Abraham Lincoln once said “Most folks are about as happy as they make up their minds to be,” and maybe he was right. Why else would book store shelves be groaning with the weight of books on how to make yourself happier, especially since-according to happiness research-earning lots of money will not even make authors of happiness books happier once they have enough money to satisfy basic needs.
Although many people believe you are born as either a Susie Sunshine or a Gloomy Gus, recent happiness research challenges this assumption. Pages of data have been compiled and analyzed by scientists, journalists and just plain happiness seekers who write how-to-be-happier manuals, a growing genre of books that attempts to lure readers with such promising titles as Happiness: Unlocking the Mysteries of Psychological Wealth; The Geography of Bliss: One Grump’s Search for the Happiest Places in the World; and Happier: Learn the Secrets to Daily Joy and Lasting Fulfillment.
Now who wouldn’t want daily joy and lasting fulfillment?
But can plunking down $10 or $20 on a book really make you happier? Ian Smith, M.D., author of Happy: Simple Steps to Get the Most Out of Life, would likely say “yes.” He recently told Ann Curry on NBC’s Today show that research shows about 50 percent of one’s happiness is genetic and hard wired into the brain. “You’re born with it, you can’t do anything about it,” he said. “However, there’s 40 percent which you can control.”
That variable 40% is what Smith focuses on in his newly published happiness how-to book in which he shares with readers specific behaviors and attitudes they can adopt that will boost their happiness level, such as practicing random acts of kindness (for instance, putting two dollars in a vending machine with a note, “If you need it, take it. If not, leave it.”) and viewing the world more optimistically.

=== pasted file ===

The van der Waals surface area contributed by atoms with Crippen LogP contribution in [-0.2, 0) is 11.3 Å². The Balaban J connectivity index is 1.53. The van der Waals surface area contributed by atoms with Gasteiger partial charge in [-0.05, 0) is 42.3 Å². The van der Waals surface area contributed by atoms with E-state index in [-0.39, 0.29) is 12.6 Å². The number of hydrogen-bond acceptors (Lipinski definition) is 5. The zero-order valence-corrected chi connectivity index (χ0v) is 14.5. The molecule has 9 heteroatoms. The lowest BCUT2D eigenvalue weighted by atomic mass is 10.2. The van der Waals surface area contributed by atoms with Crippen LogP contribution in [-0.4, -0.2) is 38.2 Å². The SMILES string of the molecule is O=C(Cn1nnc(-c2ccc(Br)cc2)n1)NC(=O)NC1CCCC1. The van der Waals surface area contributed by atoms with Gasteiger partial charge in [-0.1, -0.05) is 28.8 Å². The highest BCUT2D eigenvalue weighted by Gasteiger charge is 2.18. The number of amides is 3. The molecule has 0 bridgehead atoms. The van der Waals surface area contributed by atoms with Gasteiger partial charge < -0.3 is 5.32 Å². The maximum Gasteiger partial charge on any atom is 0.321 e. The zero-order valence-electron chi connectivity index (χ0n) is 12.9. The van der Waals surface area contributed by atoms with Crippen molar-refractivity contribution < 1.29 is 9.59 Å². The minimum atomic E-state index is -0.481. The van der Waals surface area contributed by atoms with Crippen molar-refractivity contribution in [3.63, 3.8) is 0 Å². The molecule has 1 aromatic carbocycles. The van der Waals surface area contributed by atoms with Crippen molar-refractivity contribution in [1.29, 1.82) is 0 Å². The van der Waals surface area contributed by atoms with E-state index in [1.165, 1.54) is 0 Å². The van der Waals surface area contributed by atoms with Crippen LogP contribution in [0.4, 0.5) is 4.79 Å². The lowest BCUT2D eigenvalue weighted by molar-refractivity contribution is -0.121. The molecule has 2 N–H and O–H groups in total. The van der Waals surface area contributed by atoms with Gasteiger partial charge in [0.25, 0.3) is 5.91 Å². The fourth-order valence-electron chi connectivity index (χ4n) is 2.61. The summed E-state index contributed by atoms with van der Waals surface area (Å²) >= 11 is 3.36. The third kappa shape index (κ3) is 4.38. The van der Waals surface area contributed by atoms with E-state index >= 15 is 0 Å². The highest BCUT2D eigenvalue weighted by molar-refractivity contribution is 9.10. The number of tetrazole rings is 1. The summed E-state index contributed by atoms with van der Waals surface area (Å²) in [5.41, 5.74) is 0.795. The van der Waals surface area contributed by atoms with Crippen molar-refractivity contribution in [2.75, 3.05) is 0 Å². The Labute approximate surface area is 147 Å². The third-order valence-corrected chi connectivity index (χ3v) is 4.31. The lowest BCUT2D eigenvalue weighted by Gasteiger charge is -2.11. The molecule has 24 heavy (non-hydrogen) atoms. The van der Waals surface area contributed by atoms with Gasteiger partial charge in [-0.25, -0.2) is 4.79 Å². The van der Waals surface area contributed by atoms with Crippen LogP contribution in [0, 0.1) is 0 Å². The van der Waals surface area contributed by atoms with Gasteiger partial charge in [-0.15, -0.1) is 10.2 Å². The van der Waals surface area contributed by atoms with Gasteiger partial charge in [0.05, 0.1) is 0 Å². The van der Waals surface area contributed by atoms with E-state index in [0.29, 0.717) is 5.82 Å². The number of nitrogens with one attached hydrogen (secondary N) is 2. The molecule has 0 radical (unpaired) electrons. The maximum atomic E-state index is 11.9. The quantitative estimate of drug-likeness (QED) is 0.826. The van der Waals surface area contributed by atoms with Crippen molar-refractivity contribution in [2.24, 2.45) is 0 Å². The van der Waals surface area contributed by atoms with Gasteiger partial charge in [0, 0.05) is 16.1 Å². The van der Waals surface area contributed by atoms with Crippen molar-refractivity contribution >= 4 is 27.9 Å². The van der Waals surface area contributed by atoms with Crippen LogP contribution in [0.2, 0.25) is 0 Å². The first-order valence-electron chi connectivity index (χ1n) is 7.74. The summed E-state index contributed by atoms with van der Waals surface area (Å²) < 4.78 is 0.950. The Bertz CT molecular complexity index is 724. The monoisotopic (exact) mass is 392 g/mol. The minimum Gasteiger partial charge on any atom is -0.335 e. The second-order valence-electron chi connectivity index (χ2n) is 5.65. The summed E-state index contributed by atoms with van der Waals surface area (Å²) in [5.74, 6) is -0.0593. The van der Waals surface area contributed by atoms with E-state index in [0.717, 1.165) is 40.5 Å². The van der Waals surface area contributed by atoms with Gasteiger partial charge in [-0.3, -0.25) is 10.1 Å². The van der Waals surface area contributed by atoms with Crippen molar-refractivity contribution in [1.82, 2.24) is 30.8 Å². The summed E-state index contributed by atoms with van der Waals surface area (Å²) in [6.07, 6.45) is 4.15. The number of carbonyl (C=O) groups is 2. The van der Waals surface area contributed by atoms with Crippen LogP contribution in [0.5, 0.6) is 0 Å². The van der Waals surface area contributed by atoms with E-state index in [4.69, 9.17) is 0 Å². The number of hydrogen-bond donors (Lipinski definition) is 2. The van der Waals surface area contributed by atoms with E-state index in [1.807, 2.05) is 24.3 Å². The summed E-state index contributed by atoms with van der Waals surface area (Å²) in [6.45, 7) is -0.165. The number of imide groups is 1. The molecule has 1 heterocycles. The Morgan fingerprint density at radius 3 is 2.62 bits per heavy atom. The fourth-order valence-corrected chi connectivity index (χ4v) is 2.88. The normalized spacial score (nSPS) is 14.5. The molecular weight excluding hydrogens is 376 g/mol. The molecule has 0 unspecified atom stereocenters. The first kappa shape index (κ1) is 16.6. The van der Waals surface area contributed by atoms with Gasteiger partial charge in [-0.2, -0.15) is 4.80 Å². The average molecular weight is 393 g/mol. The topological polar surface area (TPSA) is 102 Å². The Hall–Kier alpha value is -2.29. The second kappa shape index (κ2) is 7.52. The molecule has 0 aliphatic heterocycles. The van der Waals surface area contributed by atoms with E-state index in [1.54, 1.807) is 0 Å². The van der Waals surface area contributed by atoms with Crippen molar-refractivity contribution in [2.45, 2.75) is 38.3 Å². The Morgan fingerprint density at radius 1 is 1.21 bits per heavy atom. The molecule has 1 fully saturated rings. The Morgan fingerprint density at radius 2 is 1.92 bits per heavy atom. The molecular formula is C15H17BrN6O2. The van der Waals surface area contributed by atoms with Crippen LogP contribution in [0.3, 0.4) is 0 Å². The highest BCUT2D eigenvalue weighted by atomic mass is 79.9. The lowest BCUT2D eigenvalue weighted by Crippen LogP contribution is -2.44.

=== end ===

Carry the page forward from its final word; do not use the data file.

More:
(In case you did the math and are wondering, happiness researchers believe the other 10% of one’s happiness is based on environment or circumstances.)
Smith told Today’s Ann Curry that if you are born with a happiness set point of two, you can raise it to a three or four by positively affecting the 40% of the happiness you can control. If Smith and the happiness studies are correct, just a couple of percentage points could make the difference between someone enduring a lifetime of misery or being almost as happy as the average Joe or Jane.
In an attempt to raise her own happiness set point, author Gretchen Rubin experimented with various happiness boosting techniques and documented them in her clever and engaging New York Times best seller, The Happiness Project: Or, Why I Spent a Year Trying to Sing in the Morning, Clean My Closets, Fight Right, Read Aristotle, and Generally Have More Fun. Rubin’s book recounts the year she spent “test-driving” happiness concepts from the worlds of science, philosophy, religion, poetry, history and popular culture- from Plutarch to the Dalai Lama to Oprah.
As part of her research, Gretchen Rubin launched her own personal “happiness project,” a quest to discover which attitudes and behaviors actually made her happier. Because not all happiness boosters are universal, Rubin challenged her readers to launch their own personal happiness projects, and her success story has sparked numerous personal and group happiness project spin-offs across the country. With Rubin’s book now being published in dozens of languages, her happiness project has turned into a movement that could result in global mood warming.
With the growing acceptance that one’s happiness level is not carved in stone at birth, such happiness book authors as Ian Smith and Gretchen Rubin may finally dispel the old popular notion that happiness is not worth pursuing, a belief that is epitomized by philosopher Eric Hoffer’s oft quoted remark, “The search for happiness is one of the chief sources of unhappiness.”
It turns out the truth about happiness seeking may be counter-intuitive. Given the plasticity of one’s happiness set point, the pursuit of happiness may be not just an unalienable right under the U.S. Constitution, but a worthwhile personal journey for which one of the new how-to-be-happier books may provide a helpful road map.
Today show, NBC; April 30, 2010